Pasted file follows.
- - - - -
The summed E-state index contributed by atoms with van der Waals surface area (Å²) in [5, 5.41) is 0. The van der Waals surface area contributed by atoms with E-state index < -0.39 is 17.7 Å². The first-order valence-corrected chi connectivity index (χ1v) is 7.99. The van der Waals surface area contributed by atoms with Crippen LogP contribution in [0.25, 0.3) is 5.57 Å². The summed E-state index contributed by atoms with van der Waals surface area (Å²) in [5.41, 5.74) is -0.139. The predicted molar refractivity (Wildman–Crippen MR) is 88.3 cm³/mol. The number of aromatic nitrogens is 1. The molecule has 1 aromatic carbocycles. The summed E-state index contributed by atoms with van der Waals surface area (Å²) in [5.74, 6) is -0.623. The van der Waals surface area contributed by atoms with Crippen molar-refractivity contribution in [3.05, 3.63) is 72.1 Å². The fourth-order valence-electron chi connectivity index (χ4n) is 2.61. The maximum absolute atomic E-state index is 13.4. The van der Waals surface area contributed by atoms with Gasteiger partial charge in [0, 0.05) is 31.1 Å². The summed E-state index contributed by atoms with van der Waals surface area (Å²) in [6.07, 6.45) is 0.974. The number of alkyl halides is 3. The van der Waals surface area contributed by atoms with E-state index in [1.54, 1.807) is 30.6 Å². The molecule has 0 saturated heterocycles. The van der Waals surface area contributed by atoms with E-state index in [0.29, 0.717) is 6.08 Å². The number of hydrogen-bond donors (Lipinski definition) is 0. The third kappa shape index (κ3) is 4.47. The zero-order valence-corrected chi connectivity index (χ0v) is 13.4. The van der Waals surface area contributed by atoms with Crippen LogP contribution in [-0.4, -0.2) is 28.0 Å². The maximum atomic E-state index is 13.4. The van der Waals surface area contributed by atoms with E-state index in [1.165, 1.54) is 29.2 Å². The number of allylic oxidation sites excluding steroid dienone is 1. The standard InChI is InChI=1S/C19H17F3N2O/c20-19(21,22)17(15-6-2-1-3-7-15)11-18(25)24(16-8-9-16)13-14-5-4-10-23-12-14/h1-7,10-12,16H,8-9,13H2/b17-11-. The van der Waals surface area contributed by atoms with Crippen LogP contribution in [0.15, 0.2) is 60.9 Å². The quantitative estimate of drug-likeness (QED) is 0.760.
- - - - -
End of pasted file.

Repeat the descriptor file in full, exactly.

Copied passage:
The summed E-state index contributed by atoms with van der Waals surface area (Å²) in [5, 5.41) is 0. The van der Waals surface area contributed by atoms with E-state index < -0.39 is 17.7 Å². The first-order valence-corrected chi connectivity index (χ1v) is 7.99. The van der Waals surface area contributed by atoms with Crippen LogP contribution in [0.25, 0.3) is 5.57 Å². The summed E-state index contributed by atoms with van der Waals surface area (Å²) in [5.41, 5.74) is -0.139. The predicted molar refractivity (Wildman–Crippen MR) is 88.3 cm³/mol. The number of aromatic nitrogens is 1. The molecule has 1 aromatic carbocycles. The summed E-state index contributed by atoms with van der Waals surface area (Å²) in [5.74, 6) is -0.623. The van der Waals surface area contributed by atoms with Crippen molar-refractivity contribution in [3.05, 3.63) is 72.1 Å². The fourth-order valence-electron chi connectivity index (χ4n) is 2.61. The maximum absolute atomic E-state index is 13.4. The van der Waals surface area contributed by atoms with Gasteiger partial charge in [0, 0.05) is 31.1 Å². The summed E-state index contributed by atoms with van der Waals surface area (Å²) in [6.07, 6.45) is 0.974. The number of alkyl halides is 3. The van der Waals surface area contributed by atoms with E-state index in [1.54, 1.807) is 30.6 Å². The molecule has 0 saturated heterocycles. The van der Waals surface area contributed by atoms with E-state index in [0.29, 0.717) is 6.08 Å². The number of hydrogen-bond donors (Lipinski definition) is 0. The third kappa shape index (κ3) is 4.47. The zero-order valence-corrected chi connectivity index (χ0v) is 13.4. The van der Waals surface area contributed by atoms with Crippen LogP contribution in [-0.4, -0.2) is 28.0 Å². The maximum atomic E-state index is 13.4. The van der Waals surface area contributed by atoms with E-state index in [1.165, 1.54) is 29.2 Å². The number of allylic oxidation sites excluding steroid dienone is 1. The standard InChI is InChI=1S/C19H17F3N2O/c20-19(21,22)17(15-6-2-1-3-7-15)11-18(25)24(16-8-9-16)13-14-5-4-10-23-12-14/h1-7,10-12,16H,8-9,13H2/b17-11-. The van der Waals surface area contributed by atoms with Crippen LogP contribution in [0.15, 0.2) is 60.9 Å². The quantitative estimate of drug-likeness (QED) is 0.760.